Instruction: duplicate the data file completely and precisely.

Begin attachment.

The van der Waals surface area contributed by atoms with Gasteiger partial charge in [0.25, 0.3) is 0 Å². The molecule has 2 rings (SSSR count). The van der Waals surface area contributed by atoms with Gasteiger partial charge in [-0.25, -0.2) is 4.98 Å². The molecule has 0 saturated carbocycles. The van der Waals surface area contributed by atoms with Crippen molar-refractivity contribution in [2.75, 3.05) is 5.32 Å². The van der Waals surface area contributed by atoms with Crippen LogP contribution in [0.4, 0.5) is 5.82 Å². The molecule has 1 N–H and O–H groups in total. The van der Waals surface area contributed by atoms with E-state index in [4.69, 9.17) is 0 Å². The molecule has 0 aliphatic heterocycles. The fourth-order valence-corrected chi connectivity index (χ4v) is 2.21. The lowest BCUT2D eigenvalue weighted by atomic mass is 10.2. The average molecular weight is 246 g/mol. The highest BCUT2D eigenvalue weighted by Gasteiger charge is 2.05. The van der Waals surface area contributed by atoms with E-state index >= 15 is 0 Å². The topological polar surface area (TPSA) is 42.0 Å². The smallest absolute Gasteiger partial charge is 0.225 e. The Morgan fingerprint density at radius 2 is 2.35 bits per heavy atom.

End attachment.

The van der Waals surface area contributed by atoms with Gasteiger partial charge in [0.25, 0.3) is 0 Å². The molecule has 2 rings (SSSR count). The van der Waals surface area contributed by atoms with Gasteiger partial charge in [-0.25, -0.2) is 4.98 Å². The molecule has 0 saturated carbocycles. The van der Waals surface area contributed by atoms with Crippen molar-refractivity contribution in [2.75, 3.05) is 5.32 Å². The van der Waals surface area contributed by atoms with Crippen LogP contribution in [0.4, 0.5) is 5.82 Å². The molecule has 1 N–H and O–H groups in total. The van der Waals surface area contributed by atoms with E-state index in [4.69, 9.17) is 0 Å². The molecule has 0 aliphatic heterocycles. The fourth-order valence-corrected chi connectivity index (χ4v) is 2.21. The lowest BCUT2D eigenvalue weighted by atomic mass is 10.2. The average molecular weight is 246 g/mol. The highest BCUT2D eigenvalue weighted by Gasteiger charge is 2.05. The van der Waals surface area contributed by atoms with E-state index >= 15 is 0 Å². The topological polar surface area (TPSA) is 42.0 Å². The smallest absolute Gasteiger partial charge is 0.225 e. The Morgan fingerprint density at radius 2 is 2.35 bits per heavy atom.